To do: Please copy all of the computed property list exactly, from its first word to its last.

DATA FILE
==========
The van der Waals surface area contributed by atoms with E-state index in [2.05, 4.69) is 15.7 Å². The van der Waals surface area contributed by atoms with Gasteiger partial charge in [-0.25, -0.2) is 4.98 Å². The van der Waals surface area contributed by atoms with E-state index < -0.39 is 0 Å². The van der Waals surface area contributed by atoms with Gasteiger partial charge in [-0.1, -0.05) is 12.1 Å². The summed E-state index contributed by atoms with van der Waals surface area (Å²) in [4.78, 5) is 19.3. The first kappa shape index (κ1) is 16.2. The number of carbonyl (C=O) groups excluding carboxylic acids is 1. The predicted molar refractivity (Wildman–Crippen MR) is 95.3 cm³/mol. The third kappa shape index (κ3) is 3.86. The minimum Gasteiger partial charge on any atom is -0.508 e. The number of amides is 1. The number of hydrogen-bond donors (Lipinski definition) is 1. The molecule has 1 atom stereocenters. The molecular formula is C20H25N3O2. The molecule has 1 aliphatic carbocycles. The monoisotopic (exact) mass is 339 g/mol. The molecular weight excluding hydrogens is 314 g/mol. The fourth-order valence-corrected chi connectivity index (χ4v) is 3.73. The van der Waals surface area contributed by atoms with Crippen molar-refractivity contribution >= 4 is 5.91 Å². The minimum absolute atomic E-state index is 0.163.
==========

The van der Waals surface area contributed by atoms with E-state index in [2.05, 4.69) is 15.7 Å². The van der Waals surface area contributed by atoms with Gasteiger partial charge in [-0.25, -0.2) is 4.98 Å². The van der Waals surface area contributed by atoms with E-state index < -0.39 is 0 Å². The van der Waals surface area contributed by atoms with Gasteiger partial charge in [-0.1, -0.05) is 12.1 Å². The summed E-state index contributed by atoms with van der Waals surface area (Å²) in [4.78, 5) is 19.3. The first kappa shape index (κ1) is 16.2. The number of carbonyl (C=O) groups excluding carboxylic acids is 1. The predicted molar refractivity (Wildman–Crippen MR) is 95.3 cm³/mol. The third kappa shape index (κ3) is 3.86. The minimum Gasteiger partial charge on any atom is -0.508 e. The number of amides is 1. The number of hydrogen-bond donors (Lipinski definition) is 1. The molecule has 1 atom stereocenters. The molecular formula is C20H25N3O2. The molecule has 1 aliphatic carbocycles. The monoisotopic (exact) mass is 339 g/mol. The molecular weight excluding hydrogens is 314 g/mol. The fourth-order valence-corrected chi connectivity index (χ4v) is 3.73. The van der Waals surface area contributed by atoms with Crippen molar-refractivity contribution >= 4 is 5.91 Å². The minimum absolute atomic E-state index is 0.163.